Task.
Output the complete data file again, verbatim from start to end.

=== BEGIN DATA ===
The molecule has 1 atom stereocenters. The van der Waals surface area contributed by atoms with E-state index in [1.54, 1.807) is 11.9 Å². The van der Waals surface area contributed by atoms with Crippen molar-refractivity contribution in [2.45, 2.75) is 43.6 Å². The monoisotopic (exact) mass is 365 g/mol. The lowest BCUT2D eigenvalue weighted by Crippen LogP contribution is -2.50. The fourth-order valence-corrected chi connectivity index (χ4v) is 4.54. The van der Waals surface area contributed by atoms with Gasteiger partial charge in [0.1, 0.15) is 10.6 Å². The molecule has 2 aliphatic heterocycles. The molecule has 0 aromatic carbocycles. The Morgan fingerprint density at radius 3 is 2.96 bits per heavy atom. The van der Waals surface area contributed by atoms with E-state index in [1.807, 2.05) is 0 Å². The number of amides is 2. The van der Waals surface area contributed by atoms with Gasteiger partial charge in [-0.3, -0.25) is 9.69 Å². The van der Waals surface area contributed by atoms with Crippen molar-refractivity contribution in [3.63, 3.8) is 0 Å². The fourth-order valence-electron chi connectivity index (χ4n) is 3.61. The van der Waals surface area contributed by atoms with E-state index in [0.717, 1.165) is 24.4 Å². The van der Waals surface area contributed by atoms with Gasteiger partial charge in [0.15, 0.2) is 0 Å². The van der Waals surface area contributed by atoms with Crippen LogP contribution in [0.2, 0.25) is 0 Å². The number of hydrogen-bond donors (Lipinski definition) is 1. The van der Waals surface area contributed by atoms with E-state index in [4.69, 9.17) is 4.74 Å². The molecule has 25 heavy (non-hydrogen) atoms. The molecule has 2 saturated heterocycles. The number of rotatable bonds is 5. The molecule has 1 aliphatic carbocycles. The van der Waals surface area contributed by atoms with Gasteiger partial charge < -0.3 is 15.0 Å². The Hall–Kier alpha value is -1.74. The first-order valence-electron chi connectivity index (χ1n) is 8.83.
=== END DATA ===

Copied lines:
The molecule has 1 atom stereocenters. The van der Waals surface area contributed by atoms with E-state index in [1.54, 1.807) is 11.9 Å². The van der Waals surface area contributed by atoms with Crippen molar-refractivity contribution in [2.45, 2.75) is 43.6 Å². The monoisotopic (exact) mass is 365 g/mol. The lowest BCUT2D eigenvalue weighted by Crippen LogP contribution is -2.50. The fourth-order valence-corrected chi connectivity index (χ4v) is 4.54. The van der Waals surface area contributed by atoms with Gasteiger partial charge in [0.1, 0.15) is 10.6 Å². The molecule has 2 aliphatic heterocycles. The molecule has 0 aromatic carbocycles. The Morgan fingerprint density at radius 3 is 2.96 bits per heavy atom. The van der Waals surface area contributed by atoms with E-state index in [1.807, 2.05) is 0 Å². The number of amides is 2. The van der Waals surface area contributed by atoms with Gasteiger partial charge in [-0.3, -0.25) is 9.69 Å². The van der Waals surface area contributed by atoms with Crippen molar-refractivity contribution in [3.63, 3.8) is 0 Å². The fourth-order valence-electron chi connectivity index (χ4n) is 3.61. The van der Waals surface area contributed by atoms with E-state index in [0.717, 1.165) is 24.4 Å². The van der Waals surface area contributed by atoms with Gasteiger partial charge in [0.15, 0.2) is 0 Å². The van der Waals surface area contributed by atoms with Crippen LogP contribution in [0.2, 0.25) is 0 Å². The number of hydrogen-bond donors (Lipinski definition) is 1. The van der Waals surface area contributed by atoms with E-state index in [4.69, 9.17) is 4.74 Å². The molecule has 25 heavy (non-hydrogen) atoms. The molecule has 2 saturated heterocycles. The number of rotatable bonds is 5. The molecule has 1 aliphatic carbocycles. The van der Waals surface area contributed by atoms with Gasteiger partial charge < -0.3 is 15.0 Å². The Hall–Kier alpha value is -1.74. The first-order valence-electron chi connectivity index (χ1n) is 8.83.